For a while now, my three year old son has been telling us that when he grows up he wants to be a superhero. Recently, my five year old daughter asked me if superheroes are real. We spoke a little about how the Saints are the real superheroes. After that conversation it struck me how true that is: the Saints are the real superheroes.
Many of the superheroes we know and love from comic books, movies, and t.v., are people like Batman or Superman, who, most of the time, live ordinary lives without performing the superhero actions their hidden life selves are known for. They tend to dress, work, and speak as would anyone else in their specific state in life, in their line of work, in their economic status, etc. Unbeknownst to their neighbors and friends, they possess superhero abilities.
Very recently I got my free electronic copy of Brandon Vogt’s newest book, The Saints’ Favorite Books, and I must say, this is a deal you don’t want to miss! It’s short, but well worth the read, and it’s available for a limited time free here.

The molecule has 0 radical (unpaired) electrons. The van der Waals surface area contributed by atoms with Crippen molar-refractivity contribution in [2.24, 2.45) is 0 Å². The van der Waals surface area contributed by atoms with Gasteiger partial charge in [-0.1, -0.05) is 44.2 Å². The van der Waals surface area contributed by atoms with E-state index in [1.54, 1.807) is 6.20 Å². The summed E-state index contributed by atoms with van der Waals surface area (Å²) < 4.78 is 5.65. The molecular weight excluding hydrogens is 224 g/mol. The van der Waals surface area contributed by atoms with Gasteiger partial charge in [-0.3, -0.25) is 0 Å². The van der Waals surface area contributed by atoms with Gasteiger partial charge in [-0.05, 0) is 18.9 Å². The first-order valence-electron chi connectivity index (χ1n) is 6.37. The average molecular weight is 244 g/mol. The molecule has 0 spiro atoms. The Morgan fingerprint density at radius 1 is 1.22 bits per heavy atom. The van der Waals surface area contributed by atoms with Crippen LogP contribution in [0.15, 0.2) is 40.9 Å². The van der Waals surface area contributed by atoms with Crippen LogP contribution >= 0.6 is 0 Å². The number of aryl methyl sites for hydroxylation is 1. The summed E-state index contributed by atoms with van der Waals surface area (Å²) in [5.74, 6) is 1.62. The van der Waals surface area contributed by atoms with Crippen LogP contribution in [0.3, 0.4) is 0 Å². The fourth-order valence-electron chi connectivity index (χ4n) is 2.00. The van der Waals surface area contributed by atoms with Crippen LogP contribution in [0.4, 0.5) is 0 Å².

Brandon walks through many significant Saints, and Popes, throughout Christian history, and he shares what their favorite book was (or, in some instances, where they don’t say what their favorite book was, he makes a good case for which was one of their top books). He also provides links where you can acquire the books yourselves. This is a great way to start a great reading list, following the lead of the Saints and Popes. I highly recommend getting your free copy now.
On Pentecost, Pope Francis delivered a terrific message on the New Evangelization, answering a set of questions that were provided him in advance. In the talk, Francis shares some very moving moments from his own life. He tells the world about his own inklings of a calling, of his vocation; that God was calling him. He tells of a moving experience of confession, where he felt drawn by God to confess his sins to a priest he ran across on the street, only to encounter the God Who had been waiting for him. His words reminded me of Pope Benedict XVI’s comments about two years ago to the effect that, “the new evangelization will pass through the confessional.”